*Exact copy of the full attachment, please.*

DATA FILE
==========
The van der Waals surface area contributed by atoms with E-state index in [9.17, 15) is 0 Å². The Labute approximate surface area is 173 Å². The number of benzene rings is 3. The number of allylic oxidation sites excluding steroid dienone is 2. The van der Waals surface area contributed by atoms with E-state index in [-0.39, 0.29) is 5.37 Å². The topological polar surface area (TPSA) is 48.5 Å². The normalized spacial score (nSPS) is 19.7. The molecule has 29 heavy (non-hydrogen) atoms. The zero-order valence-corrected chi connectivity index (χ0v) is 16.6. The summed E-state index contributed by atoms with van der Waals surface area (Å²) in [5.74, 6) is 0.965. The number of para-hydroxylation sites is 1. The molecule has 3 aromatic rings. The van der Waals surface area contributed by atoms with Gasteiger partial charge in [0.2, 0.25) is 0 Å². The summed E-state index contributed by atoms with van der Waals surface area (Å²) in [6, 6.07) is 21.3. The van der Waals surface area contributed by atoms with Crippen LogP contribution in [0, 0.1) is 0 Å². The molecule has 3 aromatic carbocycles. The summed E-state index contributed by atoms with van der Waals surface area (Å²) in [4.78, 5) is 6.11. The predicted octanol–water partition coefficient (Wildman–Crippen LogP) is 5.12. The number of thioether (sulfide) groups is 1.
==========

The van der Waals surface area contributed by atoms with E-state index in [9.17, 15) is 0 Å². The Labute approximate surface area is 173 Å². The number of benzene rings is 3. The number of allylic oxidation sites excluding steroid dienone is 2. The van der Waals surface area contributed by atoms with E-state index in [-0.39, 0.29) is 5.37 Å². The topological polar surface area (TPSA) is 48.5 Å². The normalized spacial score (nSPS) is 19.7. The molecule has 29 heavy (non-hydrogen) atoms. The zero-order valence-corrected chi connectivity index (χ0v) is 16.6. The summed E-state index contributed by atoms with van der Waals surface area (Å²) in [5.74, 6) is 0.965. The number of para-hydroxylation sites is 1. The molecule has 3 aromatic rings. The van der Waals surface area contributed by atoms with Gasteiger partial charge in [0.2, 0.25) is 0 Å². The summed E-state index contributed by atoms with van der Waals surface area (Å²) in [6, 6.07) is 21.3. The van der Waals surface area contributed by atoms with Crippen LogP contribution in [0, 0.1) is 0 Å². The molecule has 3 aromatic carbocycles. The summed E-state index contributed by atoms with van der Waals surface area (Å²) in [4.78, 5) is 6.11. The predicted octanol–water partition coefficient (Wildman–Crippen LogP) is 5.12. The number of thioether (sulfide) groups is 1.